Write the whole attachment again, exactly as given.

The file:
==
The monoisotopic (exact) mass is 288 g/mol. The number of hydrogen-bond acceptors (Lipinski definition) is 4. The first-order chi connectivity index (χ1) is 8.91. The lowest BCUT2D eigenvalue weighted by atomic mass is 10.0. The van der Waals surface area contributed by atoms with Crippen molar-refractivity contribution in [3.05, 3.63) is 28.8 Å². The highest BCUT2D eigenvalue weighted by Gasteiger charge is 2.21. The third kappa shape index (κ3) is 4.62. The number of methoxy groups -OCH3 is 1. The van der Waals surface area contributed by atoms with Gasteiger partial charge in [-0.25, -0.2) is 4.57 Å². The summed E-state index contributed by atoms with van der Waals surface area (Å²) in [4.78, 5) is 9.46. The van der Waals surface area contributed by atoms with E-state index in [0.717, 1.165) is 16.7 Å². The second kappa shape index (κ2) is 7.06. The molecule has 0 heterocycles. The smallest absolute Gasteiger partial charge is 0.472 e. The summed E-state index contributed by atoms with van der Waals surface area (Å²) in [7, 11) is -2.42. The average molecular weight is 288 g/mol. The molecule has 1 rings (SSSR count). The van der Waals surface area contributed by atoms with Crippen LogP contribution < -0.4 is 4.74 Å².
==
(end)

The monoisotopic (exact) mass is 288 g/mol. The number of hydrogen-bond acceptors (Lipinski definition) is 4. The first-order chi connectivity index (χ1) is 8.91. The lowest BCUT2D eigenvalue weighted by atomic mass is 10.0. The van der Waals surface area contributed by atoms with Crippen molar-refractivity contribution in [3.05, 3.63) is 28.8 Å². The highest BCUT2D eigenvalue weighted by Gasteiger charge is 2.21. The third kappa shape index (κ3) is 4.62. The number of methoxy groups -OCH3 is 1. The van der Waals surface area contributed by atoms with Gasteiger partial charge in [-0.25, -0.2) is 4.57 Å². The summed E-state index contributed by atoms with van der Waals surface area (Å²) in [4.78, 5) is 9.46. The van der Waals surface area contributed by atoms with E-state index in [0.717, 1.165) is 16.7 Å². The second kappa shape index (κ2) is 7.06. The molecule has 0 heterocycles. The smallest absolute Gasteiger partial charge is 0.472 e. The summed E-state index contributed by atoms with van der Waals surface area (Å²) in [7, 11) is -2.42. The average molecular weight is 288 g/mol. The molecule has 1 rings (SSSR count). The van der Waals surface area contributed by atoms with Crippen LogP contribution < -0.4 is 4.74 Å².